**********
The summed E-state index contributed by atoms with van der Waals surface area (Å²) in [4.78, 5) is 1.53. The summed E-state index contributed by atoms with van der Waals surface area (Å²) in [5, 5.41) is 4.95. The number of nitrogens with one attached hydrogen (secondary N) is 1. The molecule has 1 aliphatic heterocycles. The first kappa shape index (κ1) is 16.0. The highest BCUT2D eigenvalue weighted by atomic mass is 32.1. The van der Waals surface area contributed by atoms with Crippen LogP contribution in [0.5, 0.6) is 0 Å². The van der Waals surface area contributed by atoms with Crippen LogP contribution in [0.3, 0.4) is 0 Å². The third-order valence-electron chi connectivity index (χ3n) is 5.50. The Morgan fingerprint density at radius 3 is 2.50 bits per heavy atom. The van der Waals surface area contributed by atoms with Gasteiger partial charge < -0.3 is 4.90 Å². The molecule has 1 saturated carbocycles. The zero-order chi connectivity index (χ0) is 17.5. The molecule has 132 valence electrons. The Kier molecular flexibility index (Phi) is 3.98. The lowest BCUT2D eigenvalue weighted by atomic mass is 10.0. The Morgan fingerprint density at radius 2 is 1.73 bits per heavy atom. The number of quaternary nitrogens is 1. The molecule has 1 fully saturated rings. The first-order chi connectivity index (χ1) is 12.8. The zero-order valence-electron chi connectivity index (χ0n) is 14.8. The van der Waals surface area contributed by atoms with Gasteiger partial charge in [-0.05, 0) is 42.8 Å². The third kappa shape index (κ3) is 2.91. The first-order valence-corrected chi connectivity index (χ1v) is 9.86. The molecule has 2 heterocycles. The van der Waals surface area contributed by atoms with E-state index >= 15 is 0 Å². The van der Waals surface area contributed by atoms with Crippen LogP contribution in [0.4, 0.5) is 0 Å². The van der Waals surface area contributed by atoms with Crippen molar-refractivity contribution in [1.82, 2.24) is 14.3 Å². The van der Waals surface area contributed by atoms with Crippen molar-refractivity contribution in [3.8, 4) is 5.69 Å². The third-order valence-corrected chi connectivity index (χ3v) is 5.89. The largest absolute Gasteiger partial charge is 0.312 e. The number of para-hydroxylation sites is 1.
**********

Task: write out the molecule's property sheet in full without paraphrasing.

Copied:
The summed E-state index contributed by atoms with van der Waals surface area (Å²) in [4.78, 5) is 1.53. The summed E-state index contributed by atoms with van der Waals surface area (Å²) in [5, 5.41) is 4.95. The number of nitrogens with one attached hydrogen (secondary N) is 1. The molecule has 1 aliphatic heterocycles. The first kappa shape index (κ1) is 16.0. The highest BCUT2D eigenvalue weighted by atomic mass is 32.1. The van der Waals surface area contributed by atoms with Crippen LogP contribution in [0.5, 0.6) is 0 Å². The van der Waals surface area contributed by atoms with Crippen LogP contribution in [0.3, 0.4) is 0 Å². The third-order valence-electron chi connectivity index (χ3n) is 5.50. The Morgan fingerprint density at radius 3 is 2.50 bits per heavy atom. The van der Waals surface area contributed by atoms with Gasteiger partial charge < -0.3 is 4.90 Å². The molecule has 1 saturated carbocycles. The zero-order chi connectivity index (χ0) is 17.5. The molecule has 132 valence electrons. The Kier molecular flexibility index (Phi) is 3.98. The lowest BCUT2D eigenvalue weighted by atomic mass is 10.0. The Morgan fingerprint density at radius 2 is 1.73 bits per heavy atom. The number of quaternary nitrogens is 1. The molecule has 1 fully saturated rings. The first-order chi connectivity index (χ1) is 12.8. The zero-order valence-electron chi connectivity index (χ0n) is 14.8. The van der Waals surface area contributed by atoms with Gasteiger partial charge in [-0.05, 0) is 42.8 Å². The third kappa shape index (κ3) is 2.91. The first-order valence-corrected chi connectivity index (χ1v) is 9.86. The molecule has 2 heterocycles. The van der Waals surface area contributed by atoms with E-state index >= 15 is 0 Å². The van der Waals surface area contributed by atoms with Crippen LogP contribution in [0.4, 0.5) is 0 Å². The van der Waals surface area contributed by atoms with Crippen molar-refractivity contribution in [1.82, 2.24) is 14.3 Å². The van der Waals surface area contributed by atoms with Crippen molar-refractivity contribution in [3.8, 4) is 5.69 Å². The third-order valence-corrected chi connectivity index (χ3v) is 5.89. The largest absolute Gasteiger partial charge is 0.312 e. The number of para-hydroxylation sites is 1.